Then it was time to head back north to Stoke. Having taken off from runway 24 we fully expected to land in the same direction but while heading to join downwind, we heard someone in the circuit call downwind 06. That meant a change of plan, so I took over the controls and we then also joined downwind for 06. The approach was too high not helped by a bit of extra lift on final and even with a hefty side-slip, I couldn’t get enough height off. I also noticed that just before we would have touched down, the windsock indicated a slight tail wind, so when we called a go-around, I also said we’d be going for runway 24. Tony on the ground came back and advised against it, saying that the wind was very variable at that time but mainly favoured 06. He also said he’d keep me advised of the wind direction while in the circuit. I was really grateful for that and the next time we landed with almost zero wind on 06 and taxied in. The flight had taken 1 hour 40 minutes, so about right, and Peter was waiting for us. After parking up it was time for a cuppa and a bacon roll before Peter’s turn in the aircraft.
I’d remarked to Ken while we were heading back towards Stoke, how much cloud had come in since we had taken off. Peter and I took off from runway 24 shortly after 1.10pm and it was immediately noticeable how much the vis had deteriorated because of haze since we had landed an hour or so before. I handed the controls over to Peter shortly after we’d taken off and we decided to fly round the north of Rochester to Ken’s place to try out a couple of experimental approaches into his field. Peter was doing well until we began to experience a few thermic bumps and as he began to feel a bit uncomfortable with them, I took over again. It’s not surprising, because Peter is more used to flying Group A single engine aircraft and just as I found when I first took to microlights, the difference in inertia between the two types is surprising and the skills needed to fly microlights do not just come naturally. They have to be learnt over several hours and from my own experiences, acquiring them can be both challenging and frustrating at times, especially when you already view yourself as being an accomplished pilot and expect to be able just to ‘do it’ 😀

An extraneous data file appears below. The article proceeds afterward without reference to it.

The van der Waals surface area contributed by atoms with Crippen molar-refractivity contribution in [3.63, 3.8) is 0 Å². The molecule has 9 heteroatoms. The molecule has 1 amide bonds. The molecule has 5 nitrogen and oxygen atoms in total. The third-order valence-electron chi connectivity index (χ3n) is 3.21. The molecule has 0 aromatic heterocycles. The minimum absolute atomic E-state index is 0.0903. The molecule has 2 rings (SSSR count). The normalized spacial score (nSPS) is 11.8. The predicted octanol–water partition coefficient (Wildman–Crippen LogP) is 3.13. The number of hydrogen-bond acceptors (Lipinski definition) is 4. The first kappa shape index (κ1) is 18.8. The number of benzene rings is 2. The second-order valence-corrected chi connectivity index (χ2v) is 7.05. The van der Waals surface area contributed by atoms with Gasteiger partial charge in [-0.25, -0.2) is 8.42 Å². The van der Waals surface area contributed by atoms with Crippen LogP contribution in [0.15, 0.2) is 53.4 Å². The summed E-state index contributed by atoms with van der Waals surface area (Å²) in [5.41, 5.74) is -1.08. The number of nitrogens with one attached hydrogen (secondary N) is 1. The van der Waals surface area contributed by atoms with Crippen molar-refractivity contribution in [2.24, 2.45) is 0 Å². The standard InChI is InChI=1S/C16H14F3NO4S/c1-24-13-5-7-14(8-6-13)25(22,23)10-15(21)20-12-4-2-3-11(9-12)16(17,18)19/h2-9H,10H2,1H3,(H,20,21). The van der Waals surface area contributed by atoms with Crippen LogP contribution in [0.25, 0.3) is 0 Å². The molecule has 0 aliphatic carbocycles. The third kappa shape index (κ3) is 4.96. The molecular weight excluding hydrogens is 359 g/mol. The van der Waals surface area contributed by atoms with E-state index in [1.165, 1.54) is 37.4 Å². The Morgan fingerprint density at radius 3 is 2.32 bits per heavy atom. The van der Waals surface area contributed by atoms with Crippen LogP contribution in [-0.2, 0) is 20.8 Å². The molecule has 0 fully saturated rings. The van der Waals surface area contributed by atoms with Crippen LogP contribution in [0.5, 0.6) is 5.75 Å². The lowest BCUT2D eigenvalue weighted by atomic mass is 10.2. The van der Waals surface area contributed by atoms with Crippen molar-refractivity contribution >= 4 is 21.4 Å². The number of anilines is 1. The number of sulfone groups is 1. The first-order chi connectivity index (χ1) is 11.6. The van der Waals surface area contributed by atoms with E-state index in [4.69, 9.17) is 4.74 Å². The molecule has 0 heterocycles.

We found Ken’s place without too many problems and I set myself up for an initial approach. You should always approach a previously unknown landing area at a greater height than normal, so that’s what I did. Even so, it appeared that a landing would be feasible so after opening the throttle and climbing out, we decided to go far a ‘proper’ one. Just at that moment, we spotted another light aircraft flying straight towards us at almost the same height, so we had to let him clear the area first, but after a circuit of sorts, we were soon back on final to land. This time we were much lower and after deciding that we ‘were in’, I opened the throttle and climbed away again to head back to Stoke. On the way, the bumpy conditions seemed to have died down so Peter took over again. Sure enough, it was much smoother and he was able to fly PW the whole way to join overhead for runway 24 back at Stoke. The flight lasted for 50 minutes and after we’d moved PW back to its tie-down spot and refitted its covers, it was time to head for home.
What a great day’s flying! Both Ken and Peter had a chance to get a bit of stick time in PW under their belts and along the way, we’d also shown that it’ll be possible to get PW in and out of Ken’s field in the future. Good height and speed control will be essential, though, so it’ll be some time yet before they’re both doing it. But it’ll come, I’m sure, it’ll come 😉